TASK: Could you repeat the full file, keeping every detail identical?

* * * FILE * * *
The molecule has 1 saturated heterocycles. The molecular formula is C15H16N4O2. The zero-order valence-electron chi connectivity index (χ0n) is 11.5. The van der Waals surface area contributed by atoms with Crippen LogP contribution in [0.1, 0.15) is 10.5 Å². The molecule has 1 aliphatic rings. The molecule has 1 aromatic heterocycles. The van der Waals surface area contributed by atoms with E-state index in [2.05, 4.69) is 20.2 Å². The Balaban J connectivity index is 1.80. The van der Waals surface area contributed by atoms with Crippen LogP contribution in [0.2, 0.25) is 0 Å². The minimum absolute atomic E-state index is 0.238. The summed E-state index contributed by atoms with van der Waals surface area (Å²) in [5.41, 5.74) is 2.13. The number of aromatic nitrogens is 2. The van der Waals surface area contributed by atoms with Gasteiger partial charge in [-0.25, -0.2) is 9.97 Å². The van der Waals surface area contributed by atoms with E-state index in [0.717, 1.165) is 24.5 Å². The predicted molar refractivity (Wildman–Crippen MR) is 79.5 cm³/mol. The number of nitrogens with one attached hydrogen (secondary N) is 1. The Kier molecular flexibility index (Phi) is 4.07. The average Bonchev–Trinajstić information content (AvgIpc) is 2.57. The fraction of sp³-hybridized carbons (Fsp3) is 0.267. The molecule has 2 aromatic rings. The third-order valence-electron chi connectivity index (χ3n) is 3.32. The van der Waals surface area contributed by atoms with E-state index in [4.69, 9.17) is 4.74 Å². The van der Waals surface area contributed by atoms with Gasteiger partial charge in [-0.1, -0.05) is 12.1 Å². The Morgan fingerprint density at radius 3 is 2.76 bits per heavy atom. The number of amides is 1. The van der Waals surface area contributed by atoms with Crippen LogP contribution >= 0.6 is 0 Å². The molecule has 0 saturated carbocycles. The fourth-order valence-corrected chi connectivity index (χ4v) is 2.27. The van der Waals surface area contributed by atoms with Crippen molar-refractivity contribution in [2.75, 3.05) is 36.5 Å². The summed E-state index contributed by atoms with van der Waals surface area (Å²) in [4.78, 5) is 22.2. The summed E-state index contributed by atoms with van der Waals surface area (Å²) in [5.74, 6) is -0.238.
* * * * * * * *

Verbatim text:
The molecule has 1 saturated heterocycles. The molecular formula is C15H16N4O2. The zero-order valence-electron chi connectivity index (χ0n) is 11.5. The van der Waals surface area contributed by atoms with Crippen LogP contribution in [0.1, 0.15) is 10.5 Å². The molecule has 1 aliphatic rings. The molecule has 1 aromatic heterocycles. The van der Waals surface area contributed by atoms with E-state index in [2.05, 4.69) is 20.2 Å². The Balaban J connectivity index is 1.80. The van der Waals surface area contributed by atoms with Crippen LogP contribution in [0.2, 0.25) is 0 Å². The minimum absolute atomic E-state index is 0.238. The summed E-state index contributed by atoms with van der Waals surface area (Å²) in [5.41, 5.74) is 2.13. The number of aromatic nitrogens is 2. The van der Waals surface area contributed by atoms with Gasteiger partial charge in [-0.25, -0.2) is 9.97 Å². The van der Waals surface area contributed by atoms with E-state index in [0.717, 1.165) is 24.5 Å². The predicted molar refractivity (Wildman–Crippen MR) is 79.5 cm³/mol. The number of nitrogens with one attached hydrogen (secondary N) is 1. The Kier molecular flexibility index (Phi) is 4.07. The average Bonchev–Trinajstić information content (AvgIpc) is 2.57. The fraction of sp³-hybridized carbons (Fsp3) is 0.267. The molecule has 2 aromatic rings. The third-order valence-electron chi connectivity index (χ3n) is 3.32. The van der Waals surface area contributed by atoms with E-state index in [4.69, 9.17) is 4.74 Å². The van der Waals surface area contributed by atoms with Gasteiger partial charge in [-0.1, -0.05) is 12.1 Å². The Morgan fingerprint density at radius 3 is 2.76 bits per heavy atom. The number of amides is 1. The van der Waals surface area contributed by atoms with Crippen LogP contribution >= 0.6 is 0 Å². The molecule has 0 saturated carbocycles. The fourth-order valence-corrected chi connectivity index (χ4v) is 2.27. The van der Waals surface area contributed by atoms with Crippen molar-refractivity contribution in [2.75, 3.05) is 36.5 Å². The summed E-state index contributed by atoms with van der Waals surface area (Å²) in [4.78, 5) is 22.2. The summed E-state index contributed by atoms with van der Waals surface area (Å²) in [5.74, 6) is -0.238.